An influential Washington-based think tank has called for a permanent US presence in the Western Balkans to counter growing Russian influence in the region.
A new report from the Atlantic Council, that is funded by Nato, warns that the region has been neglected by the US since the wars of the 1990s, allowing Russia and other actors to “reshap[e] the geopolitical landscape”. As a result of this neglect, says the report by the think tank, the Western Balkans has “become a much more dangerous place”.
“The Western Balkans were supposed to be a solved problem,” says the report, citing slow but measurable progress over the last two decades. “In 2016, however, two important changes upended the status quo by undermining much of the Balkans’ trust in their short-term future in the EU and Nato.”
These came first from the EU — where the UK’s Brexit referendum and a Dutch vote rejecting the EU’s Association Agreement with Ukraine “sent an unmistakable signal to the region that the European Union has no immediate appetite for further enlargement” — and then from the US, where concerns were raised by President Donald Trump’s questioning of the Washington’s commitment to Nato and uncertainty over his relationship with Russia.
“The last two years have seen breath-taking attempts by Russia to capitalise on the region’s lingering pathologies to undermine the European project,” claims the paper published on November 28.
It argues that Moscow’s actions have been “particularly malign” in Bosnia & Herzegovina, which it assesses as “the most fragile post-Yugoslav state”. It singles out Moscow’s cultivation of Republika Srpska President Milorad Dodik, encouraging his attempts to hold a referendum on the Serb entity’s secession from Bosnia. “Dodik and his inner circle have spent more than a decade trying to tear apart [Bosnia’s] fragile state structures,” comments the report.
It also details Russian “games” in Kosovo, such as alleged intelligence activities in the Serb-dominated north of the country, the dissemination of “fake news” and — most notably — the journey of a Russian-funded train emblazoned with the words “Kosovo is Serbia” that Serbia’s rail operator threatened to drive into Kosovo.
The report also details the suspicions of Russian intelligence involvement in the 2016 coup attempt in Montenegro, and Russia’s role in deepening the long political crisis in Macedonia. It accuses Russian diplomats of “backing VMRO-DPMNE to the hilt”, which helped the conservative party to cling onto power and, while a new government has now been appointed, warns that “If poisoning the well is their goal, the Russians have done an admirable job … much damage was done to the country’s cohesion over the past year and every new round of political wrangling is fraught with tension. If the past is any guide, Russia will not quit stirring the pot.”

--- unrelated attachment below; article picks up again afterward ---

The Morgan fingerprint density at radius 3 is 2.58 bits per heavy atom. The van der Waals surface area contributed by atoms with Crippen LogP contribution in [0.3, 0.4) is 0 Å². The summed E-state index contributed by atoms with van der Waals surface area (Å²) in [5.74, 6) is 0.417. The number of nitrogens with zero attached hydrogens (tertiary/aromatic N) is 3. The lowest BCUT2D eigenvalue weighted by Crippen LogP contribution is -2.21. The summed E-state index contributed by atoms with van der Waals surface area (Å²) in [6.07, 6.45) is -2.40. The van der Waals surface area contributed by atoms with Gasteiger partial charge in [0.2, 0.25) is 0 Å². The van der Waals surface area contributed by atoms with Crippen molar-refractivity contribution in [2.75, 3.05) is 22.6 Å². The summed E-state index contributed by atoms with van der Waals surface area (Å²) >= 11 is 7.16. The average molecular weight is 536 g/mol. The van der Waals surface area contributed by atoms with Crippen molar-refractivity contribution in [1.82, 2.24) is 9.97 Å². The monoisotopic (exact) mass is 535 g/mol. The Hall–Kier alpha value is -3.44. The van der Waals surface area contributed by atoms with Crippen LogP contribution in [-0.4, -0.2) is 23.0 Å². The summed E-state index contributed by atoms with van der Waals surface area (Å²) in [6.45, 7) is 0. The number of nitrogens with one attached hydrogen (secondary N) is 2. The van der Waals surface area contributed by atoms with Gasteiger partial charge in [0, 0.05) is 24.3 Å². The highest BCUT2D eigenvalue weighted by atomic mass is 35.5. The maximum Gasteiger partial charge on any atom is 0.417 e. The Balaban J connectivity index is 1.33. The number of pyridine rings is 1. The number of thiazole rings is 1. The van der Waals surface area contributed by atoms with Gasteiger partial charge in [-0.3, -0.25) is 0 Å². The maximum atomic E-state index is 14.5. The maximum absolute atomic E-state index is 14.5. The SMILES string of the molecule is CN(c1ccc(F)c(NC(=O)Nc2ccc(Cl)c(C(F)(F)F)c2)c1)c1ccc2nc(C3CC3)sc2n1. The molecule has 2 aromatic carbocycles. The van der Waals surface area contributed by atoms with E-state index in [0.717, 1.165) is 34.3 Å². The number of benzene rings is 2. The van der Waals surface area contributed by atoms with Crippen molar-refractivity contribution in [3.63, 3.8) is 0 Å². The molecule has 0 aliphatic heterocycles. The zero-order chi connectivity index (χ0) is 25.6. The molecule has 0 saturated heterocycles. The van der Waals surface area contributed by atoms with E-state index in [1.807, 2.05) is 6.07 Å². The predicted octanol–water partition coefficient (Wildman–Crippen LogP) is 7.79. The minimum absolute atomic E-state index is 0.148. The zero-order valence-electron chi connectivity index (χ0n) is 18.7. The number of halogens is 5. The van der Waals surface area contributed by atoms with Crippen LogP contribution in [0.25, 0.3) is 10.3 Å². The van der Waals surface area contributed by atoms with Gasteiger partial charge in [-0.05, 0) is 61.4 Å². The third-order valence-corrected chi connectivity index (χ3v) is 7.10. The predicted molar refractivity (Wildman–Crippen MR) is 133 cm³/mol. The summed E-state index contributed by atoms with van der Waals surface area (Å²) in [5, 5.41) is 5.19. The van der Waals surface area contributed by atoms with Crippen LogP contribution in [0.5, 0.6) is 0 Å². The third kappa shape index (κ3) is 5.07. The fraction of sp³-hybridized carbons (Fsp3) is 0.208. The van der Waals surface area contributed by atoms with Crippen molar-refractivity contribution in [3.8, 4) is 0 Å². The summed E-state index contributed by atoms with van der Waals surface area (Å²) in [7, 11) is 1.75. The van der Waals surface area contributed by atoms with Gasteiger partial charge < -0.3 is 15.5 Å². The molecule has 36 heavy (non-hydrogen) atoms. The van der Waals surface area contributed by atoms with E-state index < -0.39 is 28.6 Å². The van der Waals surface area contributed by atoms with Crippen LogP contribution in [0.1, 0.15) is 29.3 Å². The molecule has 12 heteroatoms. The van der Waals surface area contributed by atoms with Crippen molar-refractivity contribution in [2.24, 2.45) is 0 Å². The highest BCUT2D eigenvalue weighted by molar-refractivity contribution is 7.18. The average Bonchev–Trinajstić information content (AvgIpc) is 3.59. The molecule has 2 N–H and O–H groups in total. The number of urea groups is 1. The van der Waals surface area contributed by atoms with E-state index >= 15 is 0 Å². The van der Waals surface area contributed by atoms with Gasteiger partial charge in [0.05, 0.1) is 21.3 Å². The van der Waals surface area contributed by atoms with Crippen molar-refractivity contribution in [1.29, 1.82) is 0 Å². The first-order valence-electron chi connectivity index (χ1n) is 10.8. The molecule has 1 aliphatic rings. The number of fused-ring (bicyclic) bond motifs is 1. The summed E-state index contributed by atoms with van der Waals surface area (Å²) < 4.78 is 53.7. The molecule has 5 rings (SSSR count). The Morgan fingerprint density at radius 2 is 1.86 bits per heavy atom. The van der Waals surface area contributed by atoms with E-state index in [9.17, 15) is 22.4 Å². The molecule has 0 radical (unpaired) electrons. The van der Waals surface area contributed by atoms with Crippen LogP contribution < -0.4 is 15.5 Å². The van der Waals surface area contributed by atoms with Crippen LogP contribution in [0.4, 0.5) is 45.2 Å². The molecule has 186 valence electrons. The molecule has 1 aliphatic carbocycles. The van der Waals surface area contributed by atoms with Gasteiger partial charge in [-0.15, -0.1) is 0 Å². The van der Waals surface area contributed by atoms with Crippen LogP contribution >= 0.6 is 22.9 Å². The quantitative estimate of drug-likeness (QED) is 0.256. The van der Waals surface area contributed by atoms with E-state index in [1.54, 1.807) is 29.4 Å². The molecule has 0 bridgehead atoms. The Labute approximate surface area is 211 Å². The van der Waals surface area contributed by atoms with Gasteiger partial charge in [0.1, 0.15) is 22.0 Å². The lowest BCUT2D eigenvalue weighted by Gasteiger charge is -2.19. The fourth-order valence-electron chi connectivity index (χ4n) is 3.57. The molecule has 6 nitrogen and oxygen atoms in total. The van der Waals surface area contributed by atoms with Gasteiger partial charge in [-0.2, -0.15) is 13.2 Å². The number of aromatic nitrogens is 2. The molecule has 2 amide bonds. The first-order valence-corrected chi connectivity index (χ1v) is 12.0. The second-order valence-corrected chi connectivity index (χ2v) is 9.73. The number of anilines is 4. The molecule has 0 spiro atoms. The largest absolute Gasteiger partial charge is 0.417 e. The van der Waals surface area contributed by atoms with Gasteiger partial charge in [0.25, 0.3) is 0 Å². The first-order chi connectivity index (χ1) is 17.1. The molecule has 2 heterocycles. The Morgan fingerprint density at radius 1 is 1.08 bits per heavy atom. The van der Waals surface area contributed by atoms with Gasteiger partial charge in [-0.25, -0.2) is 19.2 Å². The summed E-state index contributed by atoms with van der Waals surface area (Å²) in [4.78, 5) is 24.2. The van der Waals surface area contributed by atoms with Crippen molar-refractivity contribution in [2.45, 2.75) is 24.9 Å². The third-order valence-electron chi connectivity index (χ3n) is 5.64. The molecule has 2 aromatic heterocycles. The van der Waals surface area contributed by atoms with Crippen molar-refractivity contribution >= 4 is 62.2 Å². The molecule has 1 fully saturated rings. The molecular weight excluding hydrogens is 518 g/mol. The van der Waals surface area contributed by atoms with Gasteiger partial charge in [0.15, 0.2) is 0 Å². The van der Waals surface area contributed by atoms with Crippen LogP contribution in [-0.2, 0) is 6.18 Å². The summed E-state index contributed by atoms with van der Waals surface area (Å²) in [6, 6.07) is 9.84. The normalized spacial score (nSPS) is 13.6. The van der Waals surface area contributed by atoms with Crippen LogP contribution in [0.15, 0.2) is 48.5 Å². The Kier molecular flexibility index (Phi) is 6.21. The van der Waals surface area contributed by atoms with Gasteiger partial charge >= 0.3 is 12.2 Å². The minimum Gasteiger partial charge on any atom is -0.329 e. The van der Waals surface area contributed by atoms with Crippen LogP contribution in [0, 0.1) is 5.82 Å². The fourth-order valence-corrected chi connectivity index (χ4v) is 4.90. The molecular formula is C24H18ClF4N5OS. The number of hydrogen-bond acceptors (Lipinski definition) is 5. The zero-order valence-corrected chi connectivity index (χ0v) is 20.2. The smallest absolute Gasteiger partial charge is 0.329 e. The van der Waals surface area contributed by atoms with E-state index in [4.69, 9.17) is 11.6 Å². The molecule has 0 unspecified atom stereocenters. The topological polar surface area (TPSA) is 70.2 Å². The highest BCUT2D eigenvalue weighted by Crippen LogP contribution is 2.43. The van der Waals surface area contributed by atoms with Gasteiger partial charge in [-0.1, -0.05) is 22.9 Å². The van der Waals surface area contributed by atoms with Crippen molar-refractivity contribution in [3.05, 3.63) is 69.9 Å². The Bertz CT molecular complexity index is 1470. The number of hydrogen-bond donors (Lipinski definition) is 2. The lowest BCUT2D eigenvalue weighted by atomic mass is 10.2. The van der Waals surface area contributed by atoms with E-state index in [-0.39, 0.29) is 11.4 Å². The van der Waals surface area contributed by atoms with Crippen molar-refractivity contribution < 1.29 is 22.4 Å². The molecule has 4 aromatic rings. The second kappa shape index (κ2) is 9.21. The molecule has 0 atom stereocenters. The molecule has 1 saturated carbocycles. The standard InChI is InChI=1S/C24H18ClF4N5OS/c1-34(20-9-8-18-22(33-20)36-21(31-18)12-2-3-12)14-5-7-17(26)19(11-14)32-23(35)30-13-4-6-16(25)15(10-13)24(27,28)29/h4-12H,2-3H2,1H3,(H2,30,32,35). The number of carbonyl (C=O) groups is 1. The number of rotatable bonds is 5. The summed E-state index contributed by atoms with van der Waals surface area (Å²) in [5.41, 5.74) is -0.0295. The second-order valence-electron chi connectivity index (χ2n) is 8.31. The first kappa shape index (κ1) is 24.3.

Looking at the reasons for Russia’s involvement in the region, the Atlantic Council speculates that Moscow has three key goals: distracting the west from challenging it over more vital interests in its immediate neighbourhood, using the threat of a new Balkan war and its potentially destabilising impact on Europe as leverage, and calling into question the legitimacy of existing borders in the Balkans to open a wider debate on the status of Crimea, the Donbas and potentially also the Baltic states.
“Put more simply, the overall goal is to make as big a mess as possible in the region, a mess that would require Russia’s assistance to sort out. Russia is seeking leverage,” says the report.
While much of the report is devoted to Russia, it also warns of other threats including that of religious fundamentalism and terrorism, which in turn are encouraged by high unemployment and lack of prospects for young people in the region. Kosovo’s government, for example, has already warned of the potential threat from returning Islamic State (IS) fighters. Other destabilising factors include the pressure the migrant crisis has placed on weak state institutions, together with political gridlock, and pervasive corruption.
Discussing the issue of corruption, it doesn't spare even the US’s closest allies among the region's leaders, as it criticises previous US policy of “turning a blind eye to the creeping authoritarianism of the region’s leaders”. Instead, the US needs to “regain [its] reputation as an honest broker.”
The primary policy recommendation from the Atlantic Council is for a permanent US military presence in the region; it proposes Camp Bondsteel in Kosovo as “ideal” for the purpose.
“Such an announcement would demonstrate an enduring US commitment to security in the region and anchor the United States’ long-term ability to influence developments,” the report explains. “The move should also send a clear signal to the region that the United States is committed to preventing reckless revisionism of existing borders—something that Russian adventurism has encouraged.”
Separately, it calls on Washington to be more forceful in persuading Serbia to “meaningfully distance itself from Russia”. The US’s frustration as Belgrade continues pursuing a course between the West and Russia became apparent when US deputy assistant secretary of state for European and Eurasian affairs, Hoyt Brian Yee offended officials in Belgrade by using an old Serbian proverb — “It is not possible to sit on two chairs at the same time” — to apparently chastise Serbia for not choosing between the EU and Russia.
The Atlantic Council takes a more sceptical view on Vucic than typically held by EU leaders, writing that “even as he has tantalised Western leaders with the promise of a breakthrough on Kosovo, Vučić has also courted Russia”, accusing him of “‘playing hard to get’ in order to wrest some concessions over the Kosovo issue and keeping his relations with Russia as a back-up.